My blog suggestion said to 'create a catchy title'. I'm afraid that 'Pottery Aftercare' really is wide of the mark in it's creativity BUT it does mean that people will be able to know exactly what this is about!
You've been a painted a masterpiece. It's been professionally glazed and fired. You've come to collect it and take it home.
That's the end of the process, right?
Well no, actually!
It's important that you understand how to keep your precious pottery safe forever and ever and ever.
Do not put pottery in the diswasher!
You will notice that on the bottom of your Asda-bought mugs there is a little sign that tells you if it's dishwasher safe. There is not this sign on the bottom of your handpainted pieces! Simply put, the extreme temperatures in the dishwasher could cause the glaze to crack which in turn will let water into the ceramic body, weakening the whole piece. Over the life of the piece regular dishwashing will cause the glaze to go dull and the dishwasher tables will have an abrasive effect.
Do I put mine in the dishwasher? Yep! But then I'm in the fortunate situation that I own a pottery studio so painting myself a new mug is not a problem. But if you've paid good money to come and create something, or if you have precious baby toes printed on them, you'll find that a handwash will be enough to keep them lovely!
Nope. I don't recommend anyone puts their handpainted items in the microwave. The clay body of the pottery is porous. Those pores behave like a sponge soaking up moisture. For example, if you are heating soup in a mug, the microwave may heat the soup to a suitable temperature, but the mug itself could burn your mouth where it's overheated. I'm sure you've got certain bits of crockery that get hotter than others... and now you know why! You're better not to stick it in the microwave and protect yourself against burns.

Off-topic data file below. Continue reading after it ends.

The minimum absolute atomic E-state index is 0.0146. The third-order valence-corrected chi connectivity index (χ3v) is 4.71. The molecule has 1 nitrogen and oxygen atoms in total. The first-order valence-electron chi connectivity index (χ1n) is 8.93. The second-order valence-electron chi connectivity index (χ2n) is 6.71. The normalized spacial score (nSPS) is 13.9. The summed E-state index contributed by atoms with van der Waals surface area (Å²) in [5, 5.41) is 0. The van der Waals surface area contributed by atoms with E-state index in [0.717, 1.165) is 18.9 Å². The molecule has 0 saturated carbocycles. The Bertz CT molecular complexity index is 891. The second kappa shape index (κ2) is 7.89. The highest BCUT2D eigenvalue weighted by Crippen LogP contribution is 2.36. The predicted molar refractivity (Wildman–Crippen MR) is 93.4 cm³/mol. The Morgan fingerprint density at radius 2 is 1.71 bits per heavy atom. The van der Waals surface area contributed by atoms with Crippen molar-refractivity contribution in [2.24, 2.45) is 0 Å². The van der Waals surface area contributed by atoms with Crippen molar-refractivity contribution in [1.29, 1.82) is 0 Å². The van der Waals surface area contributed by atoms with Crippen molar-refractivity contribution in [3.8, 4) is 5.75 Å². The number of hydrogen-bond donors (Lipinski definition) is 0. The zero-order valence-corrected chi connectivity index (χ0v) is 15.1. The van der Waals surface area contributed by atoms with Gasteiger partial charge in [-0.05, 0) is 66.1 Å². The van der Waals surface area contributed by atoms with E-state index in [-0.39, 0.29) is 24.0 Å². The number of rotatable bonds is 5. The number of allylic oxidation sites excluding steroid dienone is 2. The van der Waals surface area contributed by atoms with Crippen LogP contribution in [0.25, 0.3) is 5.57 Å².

Baubles & Christmas Ornaments
Be careful where they are stored! The glaze over the top of the ceramic is thin and can be prone to thermal shock. In most cases this will not damage the pottery but will 'crack' or 'craze' the glass. You'll see very fine lines across the surface. If you store your Christmas ornaments in the shed or in the attic, be aware that across the course of a year getting hot and cold with all the temperatures as the seasons change may cause this. My advice: stick your plastic/manmade decs in the loft but keep your ceramic ones wrapped safely somewhere where there is less risk of thermal shock.
Please note, particularly on rounded items such as baubles, the slighest knock can also cause the over glaze to crack so treat them carefully and pack them with lots of padding.
Crazing, or cracking of the outside glaze can happen to a piece worth a fiver just as much as a piece worth £500. It can happen 3 days after firing or 30 years... or never. But with this advice you're much more likely to get 'forever' out of them!
The same applies as above - if you're putting items in the garden or on a graveside be aware that in a severe temperature drop or hard frost you might find that the glaze crazes and cracks. It'll be unlikely the pottery will crack but if the glaze cracks then eventually the item will absorb the moisture and weaken the piece. If you can, bring them in during the depths of winter.
It's worth noting that some pottery appears indestrucible and some doesn't, you'll hear stories of people using dishwashers and microwaves all the time with no adverse effects. Yay for them! What I'm saying is that YOU need to decide for you how your pottery is looked after because it's precious to you, not them.
Dixie Dot advice is to follow all of the above and protect your keepsakes forever in the very best way you can!
If you'd like more in depth advice, chat to us when you're in the studio!